The reality is that people visiting the courthouse frequently use social media (Browning, 2010).  Individuals routinely post observations about their jury duty and other court experiences on social-media channels, such as Facebook, Tumblr, and Twitter.  The courthouse is a dynamic canvas where human stories unfold.  At some point in their lives, almost everyone will find themselves at a courthouse, whether for jury duty, a traffic ticket, or something much more.  Individuals come into a court angry, sad, frustrated, or confused.  They do their duty.  They plead their cases and learn their fates.  Some accept it and are repentant.  Others, not so much.  It is a place full of emotions that people want to share.  The drama of the courthouse traditionally made the front page of the newspaper or the evening news.  Unfortunately, declining readership, and a shift to focus on celebrity or notorious crimes, has reduced courthouse coverage by local and national media (Ratcliff, 2008).  Now any emotion from a court hearing likely will be found on Twitter.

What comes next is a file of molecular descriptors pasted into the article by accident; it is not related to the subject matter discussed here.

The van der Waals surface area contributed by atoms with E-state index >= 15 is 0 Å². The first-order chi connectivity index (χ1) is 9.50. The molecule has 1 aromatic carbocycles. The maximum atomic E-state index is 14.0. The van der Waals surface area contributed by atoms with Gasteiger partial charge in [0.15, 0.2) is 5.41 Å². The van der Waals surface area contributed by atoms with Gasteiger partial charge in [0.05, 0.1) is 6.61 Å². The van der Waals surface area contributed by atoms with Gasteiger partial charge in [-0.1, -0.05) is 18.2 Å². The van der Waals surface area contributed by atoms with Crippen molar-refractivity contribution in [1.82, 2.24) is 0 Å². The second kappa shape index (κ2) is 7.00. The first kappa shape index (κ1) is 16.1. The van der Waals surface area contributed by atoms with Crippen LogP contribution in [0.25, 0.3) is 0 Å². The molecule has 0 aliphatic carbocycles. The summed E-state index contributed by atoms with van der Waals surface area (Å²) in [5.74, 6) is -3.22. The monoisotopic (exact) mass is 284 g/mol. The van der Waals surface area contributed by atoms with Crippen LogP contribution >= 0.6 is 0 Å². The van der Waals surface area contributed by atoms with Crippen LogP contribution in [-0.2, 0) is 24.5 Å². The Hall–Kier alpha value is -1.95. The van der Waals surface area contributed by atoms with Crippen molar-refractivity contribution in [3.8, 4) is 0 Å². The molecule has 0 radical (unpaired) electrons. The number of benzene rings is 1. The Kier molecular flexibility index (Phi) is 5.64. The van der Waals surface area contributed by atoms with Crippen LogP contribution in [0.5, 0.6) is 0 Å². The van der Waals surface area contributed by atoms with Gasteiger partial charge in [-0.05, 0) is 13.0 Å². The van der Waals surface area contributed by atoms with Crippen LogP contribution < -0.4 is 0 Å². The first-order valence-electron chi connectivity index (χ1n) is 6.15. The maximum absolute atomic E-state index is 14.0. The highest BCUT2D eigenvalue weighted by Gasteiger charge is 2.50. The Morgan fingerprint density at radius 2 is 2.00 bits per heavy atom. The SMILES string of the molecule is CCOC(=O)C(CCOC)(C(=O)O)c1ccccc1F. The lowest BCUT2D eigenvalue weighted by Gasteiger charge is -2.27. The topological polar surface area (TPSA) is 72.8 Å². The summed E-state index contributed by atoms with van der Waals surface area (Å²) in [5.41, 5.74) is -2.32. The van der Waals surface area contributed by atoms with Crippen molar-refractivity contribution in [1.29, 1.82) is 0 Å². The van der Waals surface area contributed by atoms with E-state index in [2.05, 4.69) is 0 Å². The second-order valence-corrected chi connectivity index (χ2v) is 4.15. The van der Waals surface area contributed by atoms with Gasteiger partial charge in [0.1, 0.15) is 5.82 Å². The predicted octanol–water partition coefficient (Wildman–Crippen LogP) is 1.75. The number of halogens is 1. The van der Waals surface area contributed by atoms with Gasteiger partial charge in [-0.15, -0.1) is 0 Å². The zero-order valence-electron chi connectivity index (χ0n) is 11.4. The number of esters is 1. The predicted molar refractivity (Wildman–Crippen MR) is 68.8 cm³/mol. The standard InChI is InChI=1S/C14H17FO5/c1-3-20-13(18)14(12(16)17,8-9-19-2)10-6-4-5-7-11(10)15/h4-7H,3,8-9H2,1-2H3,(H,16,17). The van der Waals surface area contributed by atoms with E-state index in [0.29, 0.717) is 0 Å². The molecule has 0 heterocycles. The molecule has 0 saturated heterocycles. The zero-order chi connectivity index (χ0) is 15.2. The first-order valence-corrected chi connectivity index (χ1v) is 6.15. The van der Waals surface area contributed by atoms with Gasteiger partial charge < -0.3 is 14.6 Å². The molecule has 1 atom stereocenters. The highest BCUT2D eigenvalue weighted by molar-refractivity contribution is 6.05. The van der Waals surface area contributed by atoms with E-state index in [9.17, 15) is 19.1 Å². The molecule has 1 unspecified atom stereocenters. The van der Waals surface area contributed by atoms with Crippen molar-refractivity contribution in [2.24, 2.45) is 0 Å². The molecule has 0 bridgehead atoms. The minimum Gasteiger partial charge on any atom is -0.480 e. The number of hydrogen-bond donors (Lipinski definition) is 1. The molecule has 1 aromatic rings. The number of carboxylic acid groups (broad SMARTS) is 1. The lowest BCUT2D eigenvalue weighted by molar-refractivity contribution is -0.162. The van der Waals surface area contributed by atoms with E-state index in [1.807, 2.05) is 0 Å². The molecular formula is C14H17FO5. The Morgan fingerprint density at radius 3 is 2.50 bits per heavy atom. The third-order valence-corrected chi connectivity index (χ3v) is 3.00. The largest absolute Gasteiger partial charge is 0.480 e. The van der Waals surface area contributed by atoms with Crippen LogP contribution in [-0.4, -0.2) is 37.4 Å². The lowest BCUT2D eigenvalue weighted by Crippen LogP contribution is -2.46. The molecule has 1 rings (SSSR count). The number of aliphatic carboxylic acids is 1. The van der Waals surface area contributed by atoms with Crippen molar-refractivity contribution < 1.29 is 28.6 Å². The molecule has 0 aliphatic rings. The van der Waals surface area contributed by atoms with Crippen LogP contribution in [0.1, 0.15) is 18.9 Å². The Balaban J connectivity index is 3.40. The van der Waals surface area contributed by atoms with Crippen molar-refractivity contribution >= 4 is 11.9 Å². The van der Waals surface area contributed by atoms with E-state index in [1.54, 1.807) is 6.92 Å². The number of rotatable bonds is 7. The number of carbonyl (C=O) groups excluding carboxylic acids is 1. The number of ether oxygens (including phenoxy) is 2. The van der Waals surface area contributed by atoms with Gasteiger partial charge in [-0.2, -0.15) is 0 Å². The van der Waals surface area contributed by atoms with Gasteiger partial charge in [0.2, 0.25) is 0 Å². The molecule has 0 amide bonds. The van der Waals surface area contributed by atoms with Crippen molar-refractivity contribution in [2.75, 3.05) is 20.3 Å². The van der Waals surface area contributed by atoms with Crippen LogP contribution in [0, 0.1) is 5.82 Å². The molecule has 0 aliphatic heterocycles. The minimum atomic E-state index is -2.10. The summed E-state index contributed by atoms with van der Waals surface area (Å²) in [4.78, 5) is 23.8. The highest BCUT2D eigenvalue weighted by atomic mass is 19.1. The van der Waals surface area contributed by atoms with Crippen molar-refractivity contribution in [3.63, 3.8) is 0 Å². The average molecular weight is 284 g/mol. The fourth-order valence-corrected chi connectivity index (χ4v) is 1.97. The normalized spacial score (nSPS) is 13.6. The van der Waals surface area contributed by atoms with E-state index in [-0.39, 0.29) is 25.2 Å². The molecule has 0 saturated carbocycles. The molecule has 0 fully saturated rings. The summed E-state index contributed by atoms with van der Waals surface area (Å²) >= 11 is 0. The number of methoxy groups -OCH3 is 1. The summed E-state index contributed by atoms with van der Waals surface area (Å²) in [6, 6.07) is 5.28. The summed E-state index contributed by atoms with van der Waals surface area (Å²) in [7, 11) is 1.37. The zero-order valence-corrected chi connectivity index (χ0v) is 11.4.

The use of new media has increased nearly as quickly as traditional media has declined (Pew Research Center, 2011).  The number of bloggers and citizen journalists has also expanded as special-interest and niche groups dominate the news cycle (Vocus Research, 2011).  One of the largest new-media news portals, The Huffington Post, obtains much of its content from contributors who post articles without compensation (Linkins, 2011).  Audience is determined by the amount of interest a story generates.  The notion that comrades and friends tend to share news with each other clearly is the driving force behind social networking and new media.  Courts are finding that these special niche groups, from lawyers to court observers, frequently access social media to obtain news, information, and gossip about court cases and the legal community.  This phenomenon allows courts to tap into the news stream, delivering content directly to the public, and to monitor conversations about courts, judges, and judicial programs (Plummer, 2010).